We need clarity on health funding

During the last state election, while Labor trumpeted its progressive policies and infrastructure “big build”, the Liberals, under Matthew Guy, took a hard line on law and order. This time around, there is no such divergence. As campaigning for the November state election heats up, one thing is evident: after more than two years of COVID, the state of our hospitals and our health system in general is the highest priority of both parties in the campaign so far. They are responding to a pressing public need. Rarely does a day pass without another crack being revealed.

The personal stories are disturbing. In recent weeks, we learnt of a woman who had to travel to Adelaide to get an MRI scan ahead of surgery on a brain tumour; a mother who was separated from her premature twins for days immediately after their birth due to a shortage of specialist cots at Sunshine Hospital; and a man who had to wait three days for surgery after being viciously attacked by a dog.

Emergency departments have come under severe stress as demand continues to rise.Credit:Chris Hopkins

Health experts are sounding the alarm. Professor Steve Robson, the head of the Australian Medical Association, the country’s top doctors’ group, said Australians should be banging on the doors of politicians demanding action to improve deteriorating conditions inside hospitals, and a recent report by the Inspector-General for Emergency Management found that 33 Victorians died from emergencies that were linked to (though not necessarily caused by) triple-zero delays or lengthy ambulance waits.

The response from the state government has been a blizzard of announcements. Where once Premier Daniel Andrews was never seen without hi-vis and a hard hat, these days he regularly appears in front of cameras accompanied by an assortment of health workers.

In the latest such appearance, on Thursday, Andrews announced a $20 million plan to train 25 specialist “paramedic practitioners” by 2026. He also pledged to spend up to $290 million for a major redevelopment of the Wonthaggi Hospital to deliver extra beds, a new birthing complex and a new outpatient clinic.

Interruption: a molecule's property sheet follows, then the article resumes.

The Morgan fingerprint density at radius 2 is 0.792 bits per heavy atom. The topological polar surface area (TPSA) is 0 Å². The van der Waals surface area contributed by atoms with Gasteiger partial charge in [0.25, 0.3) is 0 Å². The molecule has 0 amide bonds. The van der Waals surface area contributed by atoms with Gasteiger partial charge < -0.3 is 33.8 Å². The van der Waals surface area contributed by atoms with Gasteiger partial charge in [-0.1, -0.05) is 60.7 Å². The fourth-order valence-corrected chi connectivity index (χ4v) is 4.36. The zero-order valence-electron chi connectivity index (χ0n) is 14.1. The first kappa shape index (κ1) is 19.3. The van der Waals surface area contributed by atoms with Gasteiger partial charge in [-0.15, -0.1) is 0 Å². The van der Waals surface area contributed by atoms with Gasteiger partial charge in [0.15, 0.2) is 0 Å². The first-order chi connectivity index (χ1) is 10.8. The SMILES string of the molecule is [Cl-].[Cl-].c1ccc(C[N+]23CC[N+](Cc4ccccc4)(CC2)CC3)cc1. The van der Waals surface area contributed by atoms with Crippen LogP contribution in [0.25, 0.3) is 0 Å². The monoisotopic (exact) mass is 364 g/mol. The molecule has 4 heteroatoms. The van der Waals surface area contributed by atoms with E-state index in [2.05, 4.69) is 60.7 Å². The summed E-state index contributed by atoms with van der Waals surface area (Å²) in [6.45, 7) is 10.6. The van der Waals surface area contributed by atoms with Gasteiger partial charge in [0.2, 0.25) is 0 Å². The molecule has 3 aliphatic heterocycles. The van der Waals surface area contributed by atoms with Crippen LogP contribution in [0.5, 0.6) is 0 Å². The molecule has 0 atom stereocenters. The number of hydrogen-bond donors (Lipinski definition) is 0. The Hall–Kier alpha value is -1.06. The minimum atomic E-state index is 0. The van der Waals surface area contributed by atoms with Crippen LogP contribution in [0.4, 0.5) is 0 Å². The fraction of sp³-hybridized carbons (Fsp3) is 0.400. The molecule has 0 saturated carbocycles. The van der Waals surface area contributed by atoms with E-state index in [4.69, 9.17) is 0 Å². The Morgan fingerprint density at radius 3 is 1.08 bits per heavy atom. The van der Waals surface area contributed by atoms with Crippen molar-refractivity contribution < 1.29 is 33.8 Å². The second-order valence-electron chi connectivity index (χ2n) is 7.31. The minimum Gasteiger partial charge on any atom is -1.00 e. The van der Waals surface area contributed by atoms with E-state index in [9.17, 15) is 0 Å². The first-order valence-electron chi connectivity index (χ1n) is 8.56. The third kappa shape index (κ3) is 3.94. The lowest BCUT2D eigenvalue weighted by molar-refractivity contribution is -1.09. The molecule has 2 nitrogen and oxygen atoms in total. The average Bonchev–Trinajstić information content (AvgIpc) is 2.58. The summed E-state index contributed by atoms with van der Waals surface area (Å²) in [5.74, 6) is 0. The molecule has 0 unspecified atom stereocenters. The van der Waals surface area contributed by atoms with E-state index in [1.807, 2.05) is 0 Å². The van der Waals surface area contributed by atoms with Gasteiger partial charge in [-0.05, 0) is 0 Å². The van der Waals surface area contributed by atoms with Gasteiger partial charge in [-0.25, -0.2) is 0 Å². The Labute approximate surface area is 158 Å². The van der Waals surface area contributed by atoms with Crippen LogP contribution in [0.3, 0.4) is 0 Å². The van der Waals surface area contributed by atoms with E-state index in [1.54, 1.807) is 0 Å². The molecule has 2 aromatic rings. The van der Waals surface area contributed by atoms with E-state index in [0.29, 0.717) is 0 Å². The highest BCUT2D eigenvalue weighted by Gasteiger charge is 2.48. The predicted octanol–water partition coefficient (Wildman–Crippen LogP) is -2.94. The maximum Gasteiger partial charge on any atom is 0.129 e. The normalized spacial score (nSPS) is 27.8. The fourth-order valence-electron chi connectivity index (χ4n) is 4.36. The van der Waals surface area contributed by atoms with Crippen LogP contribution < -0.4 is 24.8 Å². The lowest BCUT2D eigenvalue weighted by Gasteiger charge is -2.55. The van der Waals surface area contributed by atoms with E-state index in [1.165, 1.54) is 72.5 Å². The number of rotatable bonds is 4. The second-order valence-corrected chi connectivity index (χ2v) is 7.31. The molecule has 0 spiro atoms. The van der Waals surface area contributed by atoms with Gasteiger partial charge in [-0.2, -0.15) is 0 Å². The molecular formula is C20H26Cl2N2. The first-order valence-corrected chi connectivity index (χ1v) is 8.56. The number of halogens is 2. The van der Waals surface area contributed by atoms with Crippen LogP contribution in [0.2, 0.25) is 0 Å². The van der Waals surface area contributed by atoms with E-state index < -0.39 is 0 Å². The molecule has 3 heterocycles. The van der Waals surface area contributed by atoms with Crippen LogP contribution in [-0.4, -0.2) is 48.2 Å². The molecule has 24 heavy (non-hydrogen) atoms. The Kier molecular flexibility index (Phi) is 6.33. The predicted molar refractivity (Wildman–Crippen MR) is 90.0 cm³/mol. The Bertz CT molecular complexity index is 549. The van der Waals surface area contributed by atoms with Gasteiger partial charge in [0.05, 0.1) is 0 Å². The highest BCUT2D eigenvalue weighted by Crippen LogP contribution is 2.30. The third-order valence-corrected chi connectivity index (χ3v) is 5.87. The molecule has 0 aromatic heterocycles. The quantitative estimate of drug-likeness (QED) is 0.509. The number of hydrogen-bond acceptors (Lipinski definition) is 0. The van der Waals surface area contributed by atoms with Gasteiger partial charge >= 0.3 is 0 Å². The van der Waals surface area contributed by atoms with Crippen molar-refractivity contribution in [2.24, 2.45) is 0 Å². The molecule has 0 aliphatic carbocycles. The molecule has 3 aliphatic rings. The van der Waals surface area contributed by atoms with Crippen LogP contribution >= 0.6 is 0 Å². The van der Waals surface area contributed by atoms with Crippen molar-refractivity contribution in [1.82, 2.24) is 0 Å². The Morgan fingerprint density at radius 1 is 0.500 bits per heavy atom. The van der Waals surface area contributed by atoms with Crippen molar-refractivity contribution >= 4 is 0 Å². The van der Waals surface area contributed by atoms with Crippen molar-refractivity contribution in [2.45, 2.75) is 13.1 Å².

The money has been flowing since May, when the state budget tipped an extra $12 billion into health, plus a promise of about $1 billion for a new hospital in Melton, followed by money to tackle postponed surgeries, more dollars for “hospital at home” programs and hundreds more workers to be hired at the triple-zero agency.

But it’s not all as it seems. The Age reported this week that the spike in inflation could slash the state’s health budget by more than 13 per cent in real terms this financial year. And the Victorian Healthcare Association, which represents public hospitals, has warned that the withdrawal of billions of dollars in emergency one-off COVID funding, coupled with inflationary pressures, has left the health system facing a dramatic drop in funding.

Victorian Health Minister Mary-Anne Thomas was quick to defend the level of funding in the state, but struggled to make the case that it was not going backwards.

The Age would hope that on such an important issue as health, its future funding and reform would not be reduced to a series of campaign press conferences touting proposals that experience from previous elections has shown do not always come to fruition.

The Age accepts that health spending cannot be without limits. But it urges the government to come clean on the funding bottom line and to offer some straight talking on the true state of a health system which is self-evidently not coping with demand.

Gay Alcorn sends a newsletter to subscribers each week. Sign up to receive her Note from the Editor.

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